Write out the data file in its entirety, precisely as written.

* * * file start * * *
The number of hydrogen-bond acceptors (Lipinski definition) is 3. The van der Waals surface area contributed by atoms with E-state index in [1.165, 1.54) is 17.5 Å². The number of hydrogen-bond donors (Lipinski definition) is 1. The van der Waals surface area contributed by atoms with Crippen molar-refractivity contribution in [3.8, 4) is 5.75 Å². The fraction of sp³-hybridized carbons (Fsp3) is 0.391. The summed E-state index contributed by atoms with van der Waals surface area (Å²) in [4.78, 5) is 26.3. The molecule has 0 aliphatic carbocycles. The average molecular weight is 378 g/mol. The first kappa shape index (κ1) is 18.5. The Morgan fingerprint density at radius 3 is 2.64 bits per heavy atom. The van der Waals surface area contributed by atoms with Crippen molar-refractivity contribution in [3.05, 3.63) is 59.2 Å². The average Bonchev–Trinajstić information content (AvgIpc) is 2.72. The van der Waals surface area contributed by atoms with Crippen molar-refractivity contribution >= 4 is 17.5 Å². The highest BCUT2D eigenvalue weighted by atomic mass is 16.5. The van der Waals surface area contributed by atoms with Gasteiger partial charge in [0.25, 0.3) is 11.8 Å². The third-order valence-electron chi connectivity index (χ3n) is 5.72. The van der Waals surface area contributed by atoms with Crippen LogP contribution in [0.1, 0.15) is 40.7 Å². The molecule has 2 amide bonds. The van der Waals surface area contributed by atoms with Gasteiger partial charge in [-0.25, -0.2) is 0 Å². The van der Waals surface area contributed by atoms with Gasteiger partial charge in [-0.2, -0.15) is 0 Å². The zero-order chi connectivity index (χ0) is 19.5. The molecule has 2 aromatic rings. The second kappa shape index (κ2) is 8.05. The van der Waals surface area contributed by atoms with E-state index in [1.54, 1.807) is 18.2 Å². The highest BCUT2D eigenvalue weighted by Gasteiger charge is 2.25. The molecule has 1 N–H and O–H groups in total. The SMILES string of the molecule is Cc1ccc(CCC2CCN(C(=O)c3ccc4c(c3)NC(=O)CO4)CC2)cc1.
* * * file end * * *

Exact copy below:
The number of hydrogen-bond acceptors (Lipinski definition) is 3. The van der Waals surface area contributed by atoms with E-state index in [1.165, 1.54) is 17.5 Å². The number of hydrogen-bond donors (Lipinski definition) is 1. The van der Waals surface area contributed by atoms with Crippen molar-refractivity contribution in [3.8, 4) is 5.75 Å². The fraction of sp³-hybridized carbons (Fsp3) is 0.391. The summed E-state index contributed by atoms with van der Waals surface area (Å²) in [4.78, 5) is 26.3. The molecule has 0 aliphatic carbocycles. The average molecular weight is 378 g/mol. The first kappa shape index (κ1) is 18.5. The Morgan fingerprint density at radius 3 is 2.64 bits per heavy atom. The van der Waals surface area contributed by atoms with Crippen molar-refractivity contribution in [3.05, 3.63) is 59.2 Å². The average Bonchev–Trinajstić information content (AvgIpc) is 2.72. The van der Waals surface area contributed by atoms with Crippen molar-refractivity contribution >= 4 is 17.5 Å². The highest BCUT2D eigenvalue weighted by atomic mass is 16.5. The van der Waals surface area contributed by atoms with Gasteiger partial charge in [0.25, 0.3) is 11.8 Å². The third-order valence-electron chi connectivity index (χ3n) is 5.72. The van der Waals surface area contributed by atoms with Crippen LogP contribution in [0.1, 0.15) is 40.7 Å². The molecule has 2 amide bonds. The van der Waals surface area contributed by atoms with Gasteiger partial charge in [-0.25, -0.2) is 0 Å². The van der Waals surface area contributed by atoms with Gasteiger partial charge in [-0.2, -0.15) is 0 Å². The zero-order chi connectivity index (χ0) is 19.5. The molecule has 2 aromatic rings. The second kappa shape index (κ2) is 8.05. The van der Waals surface area contributed by atoms with E-state index in [1.54, 1.807) is 18.2 Å². The highest BCUT2D eigenvalue weighted by Gasteiger charge is 2.25. The molecule has 1 N–H and O–H groups in total. The SMILES string of the molecule is Cc1ccc(CCC2CCN(C(=O)c3ccc4c(c3)NC(=O)CO4)CC2)cc1.